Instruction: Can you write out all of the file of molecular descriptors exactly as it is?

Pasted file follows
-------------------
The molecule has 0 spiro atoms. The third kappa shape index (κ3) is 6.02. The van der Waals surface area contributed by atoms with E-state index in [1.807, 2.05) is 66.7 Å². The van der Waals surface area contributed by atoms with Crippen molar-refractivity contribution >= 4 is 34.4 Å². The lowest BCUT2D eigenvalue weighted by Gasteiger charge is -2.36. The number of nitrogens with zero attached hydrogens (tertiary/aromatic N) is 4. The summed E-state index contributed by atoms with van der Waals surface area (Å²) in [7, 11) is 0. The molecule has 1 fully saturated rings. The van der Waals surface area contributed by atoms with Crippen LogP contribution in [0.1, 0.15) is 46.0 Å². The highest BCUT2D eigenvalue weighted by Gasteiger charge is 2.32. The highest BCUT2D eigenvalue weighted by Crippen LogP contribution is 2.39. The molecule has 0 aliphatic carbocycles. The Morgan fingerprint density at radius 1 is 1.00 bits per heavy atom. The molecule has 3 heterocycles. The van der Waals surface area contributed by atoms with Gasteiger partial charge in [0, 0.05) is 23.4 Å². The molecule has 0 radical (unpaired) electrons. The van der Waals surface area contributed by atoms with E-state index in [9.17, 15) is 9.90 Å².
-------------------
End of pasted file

The molecule has 0 spiro atoms. The third kappa shape index (κ3) is 6.02. The van der Waals surface area contributed by atoms with E-state index in [1.807, 2.05) is 66.7 Å². The van der Waals surface area contributed by atoms with Crippen molar-refractivity contribution >= 4 is 34.4 Å². The lowest BCUT2D eigenvalue weighted by Gasteiger charge is -2.36. The number of nitrogens with zero attached hydrogens (tertiary/aromatic N) is 4. The summed E-state index contributed by atoms with van der Waals surface area (Å²) in [7, 11) is 0. The molecule has 1 fully saturated rings. The van der Waals surface area contributed by atoms with Crippen LogP contribution in [0.1, 0.15) is 46.0 Å². The highest BCUT2D eigenvalue weighted by Gasteiger charge is 2.32. The highest BCUT2D eigenvalue weighted by Crippen LogP contribution is 2.39. The molecule has 0 aliphatic carbocycles. The Morgan fingerprint density at radius 1 is 1.00 bits per heavy atom. The molecule has 3 heterocycles. The van der Waals surface area contributed by atoms with Gasteiger partial charge in [0, 0.05) is 23.4 Å². The molecule has 0 radical (unpaired) electrons. The van der Waals surface area contributed by atoms with E-state index in [9.17, 15) is 9.90 Å².